- As Christians we see the problem as a spiritual and moral issue, as well as a scientific, economic and political one. We see our world attributable to God, the source and the one and only initiator of the universe, through whom all things came into existence. And in the poetic words of the book of Genesis, God saw that it was good. We therefore have a responsibility to care for our world. In addition, Jesus came to teach us how to live in relationship with each other; that we need to love our neighbour as ourselves. Therefore, again, we need to take others into consideration in everything that we do. We cannot pursue our own individual or corporate self-interest without taking into consideration the detrimental consequences of our actions or the effect on other people, either here or in the rest of the world.
- We see the current climate change crisis as the most urgent moral issue of the day.
- We accept that the climate is changing and, although it always has varied, it is now changing at an unprecedented, alarming rate, so much so that the existence of the human race on the planet is threatened.
- We also accept that the scientific evidence provided primarily by the Intergovernmental Panel on Climate Change, who state that, with 95% certainty, this escalating change is caused by human activity producing increased levels of ‘greenhouse gases’, particularly carbon dioxide and methane, produced by the use of fossil fuels and extensive rearing of cattle respectively.
- Evidence of this includes, for example, rising sea levels, shrinking ice sheets, declining arctic sea ice, glacial retreat, extreme weather events, ocean acidification, decreased snow cover (source: NASA)
- We recognise that people around the world, mainly in poorer countries, are already experiencing, for example:
- Changes in seasonal weather patterns.
- Acidification of seawater and depleted fishing grounds.
- Flooding due to both increased glacial melt water and extreme weather.
- More frequent and more severe extreme weather events such as hurricanes.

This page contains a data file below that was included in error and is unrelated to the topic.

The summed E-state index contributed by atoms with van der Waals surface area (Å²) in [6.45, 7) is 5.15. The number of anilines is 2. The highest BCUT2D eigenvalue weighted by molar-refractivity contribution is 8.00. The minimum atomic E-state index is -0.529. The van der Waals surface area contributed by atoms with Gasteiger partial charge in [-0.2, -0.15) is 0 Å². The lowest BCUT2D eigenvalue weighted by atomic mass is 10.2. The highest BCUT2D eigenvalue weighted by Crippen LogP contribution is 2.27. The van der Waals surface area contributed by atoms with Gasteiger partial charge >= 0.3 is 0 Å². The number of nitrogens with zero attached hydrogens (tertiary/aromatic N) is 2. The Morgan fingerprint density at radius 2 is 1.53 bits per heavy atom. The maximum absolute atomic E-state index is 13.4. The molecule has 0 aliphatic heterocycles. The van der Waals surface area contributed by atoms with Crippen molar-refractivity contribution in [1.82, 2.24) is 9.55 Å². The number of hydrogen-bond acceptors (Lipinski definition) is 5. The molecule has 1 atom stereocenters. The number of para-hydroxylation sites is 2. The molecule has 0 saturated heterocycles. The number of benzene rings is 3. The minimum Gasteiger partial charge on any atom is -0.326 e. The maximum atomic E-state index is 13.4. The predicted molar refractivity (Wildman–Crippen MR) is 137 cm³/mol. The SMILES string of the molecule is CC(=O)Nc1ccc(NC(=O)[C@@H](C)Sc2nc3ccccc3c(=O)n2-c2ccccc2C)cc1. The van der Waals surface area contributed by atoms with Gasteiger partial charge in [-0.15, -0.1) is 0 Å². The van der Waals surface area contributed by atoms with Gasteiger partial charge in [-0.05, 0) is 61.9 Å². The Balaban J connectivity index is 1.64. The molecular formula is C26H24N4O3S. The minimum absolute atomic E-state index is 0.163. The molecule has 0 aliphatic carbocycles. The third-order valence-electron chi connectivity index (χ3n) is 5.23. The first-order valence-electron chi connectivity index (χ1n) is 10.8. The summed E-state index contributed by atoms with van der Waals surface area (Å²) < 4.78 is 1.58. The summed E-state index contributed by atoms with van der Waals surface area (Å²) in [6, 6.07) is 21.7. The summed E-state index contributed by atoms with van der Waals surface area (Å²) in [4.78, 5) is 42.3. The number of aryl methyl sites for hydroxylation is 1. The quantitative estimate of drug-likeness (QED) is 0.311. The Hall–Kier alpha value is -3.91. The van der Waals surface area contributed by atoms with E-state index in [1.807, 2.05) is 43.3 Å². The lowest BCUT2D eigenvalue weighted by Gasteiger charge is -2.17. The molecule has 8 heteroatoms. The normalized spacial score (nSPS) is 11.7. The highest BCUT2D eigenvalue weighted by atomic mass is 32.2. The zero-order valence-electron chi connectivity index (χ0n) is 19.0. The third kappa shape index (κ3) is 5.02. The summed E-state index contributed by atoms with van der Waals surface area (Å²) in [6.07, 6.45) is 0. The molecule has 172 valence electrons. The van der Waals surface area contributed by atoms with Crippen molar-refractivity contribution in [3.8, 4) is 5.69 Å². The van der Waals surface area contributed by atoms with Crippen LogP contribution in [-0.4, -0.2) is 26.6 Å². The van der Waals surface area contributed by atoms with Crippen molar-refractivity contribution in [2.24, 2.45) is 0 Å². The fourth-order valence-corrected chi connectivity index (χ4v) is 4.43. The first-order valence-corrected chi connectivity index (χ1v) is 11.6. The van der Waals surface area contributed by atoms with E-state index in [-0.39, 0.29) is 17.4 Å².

- Rising sea levels.
- The displacement of peoples.
- The effects of pollution.
- Destructive mining and energy extraction.
A more detailed summary of a Christian perspective can be read in the Columban’s Statement on Climate Change here.
For scientific evidence, the definitive website is that of the IPCC - Intergovernmental Panel on Climate Change [www.ipcc.ch]
We therefore strongly recommend that we can:
- Participate in any current campaign, such as CAFOD’s ‘One Climate, One World‘ [www.cafod.org.uk/Campaign/One-Climate-One-World] and that of the Climate Coalition [www.theclimatecoalition.org]
- Change our own lifestyle by making active choices that have less impact on the climate, e.g. by driving less, driving a smaller or eco-friendly car, using solar energy, offsetting carbon when it is necessary to fly, etc.
- Encourage our Parishes to adopt energy conservation measures, e.g. by becoming a LiveSimply Parish
- Actively urge our politicians to ‘work with all possible commitment and speed toward fair, ambitious, accountable and binding climate change agreements at national and international level’ (quote from: Anglican Communion Environmental Network)
- Promote a reading and understanding of Pope Francis’ latest encyclical letter ‘Laudato Si’ on the care for our common home, which can be downloaded from our here.